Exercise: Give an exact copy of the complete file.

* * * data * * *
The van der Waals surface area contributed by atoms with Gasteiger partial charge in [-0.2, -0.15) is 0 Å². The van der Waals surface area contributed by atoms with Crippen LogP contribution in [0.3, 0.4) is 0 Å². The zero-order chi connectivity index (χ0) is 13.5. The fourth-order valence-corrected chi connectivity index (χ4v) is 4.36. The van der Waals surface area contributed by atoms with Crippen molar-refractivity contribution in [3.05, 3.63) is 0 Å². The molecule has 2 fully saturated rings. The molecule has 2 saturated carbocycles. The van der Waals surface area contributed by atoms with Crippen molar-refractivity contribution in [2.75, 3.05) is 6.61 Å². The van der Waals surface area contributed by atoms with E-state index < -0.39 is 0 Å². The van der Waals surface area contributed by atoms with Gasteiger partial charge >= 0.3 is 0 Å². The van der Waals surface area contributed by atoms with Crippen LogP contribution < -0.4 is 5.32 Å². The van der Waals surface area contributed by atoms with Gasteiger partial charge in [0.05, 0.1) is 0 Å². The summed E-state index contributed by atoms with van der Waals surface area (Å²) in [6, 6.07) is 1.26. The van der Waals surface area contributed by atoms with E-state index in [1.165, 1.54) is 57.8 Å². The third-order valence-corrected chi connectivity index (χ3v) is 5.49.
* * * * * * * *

The van der Waals surface area contributed by atoms with Gasteiger partial charge in [-0.2, -0.15) is 0 Å². The van der Waals surface area contributed by atoms with Crippen LogP contribution in [0.3, 0.4) is 0 Å². The zero-order chi connectivity index (χ0) is 13.5. The fourth-order valence-corrected chi connectivity index (χ4v) is 4.36. The van der Waals surface area contributed by atoms with Crippen molar-refractivity contribution in [3.05, 3.63) is 0 Å². The molecule has 2 fully saturated rings. The molecule has 2 saturated carbocycles. The van der Waals surface area contributed by atoms with Crippen molar-refractivity contribution in [2.75, 3.05) is 6.61 Å². The van der Waals surface area contributed by atoms with E-state index < -0.39 is 0 Å². The van der Waals surface area contributed by atoms with Gasteiger partial charge >= 0.3 is 0 Å². The van der Waals surface area contributed by atoms with Crippen LogP contribution < -0.4 is 5.32 Å². The van der Waals surface area contributed by atoms with Gasteiger partial charge in [0.05, 0.1) is 0 Å². The summed E-state index contributed by atoms with van der Waals surface area (Å²) in [6, 6.07) is 1.26. The van der Waals surface area contributed by atoms with E-state index in [1.165, 1.54) is 57.8 Å². The third-order valence-corrected chi connectivity index (χ3v) is 5.49.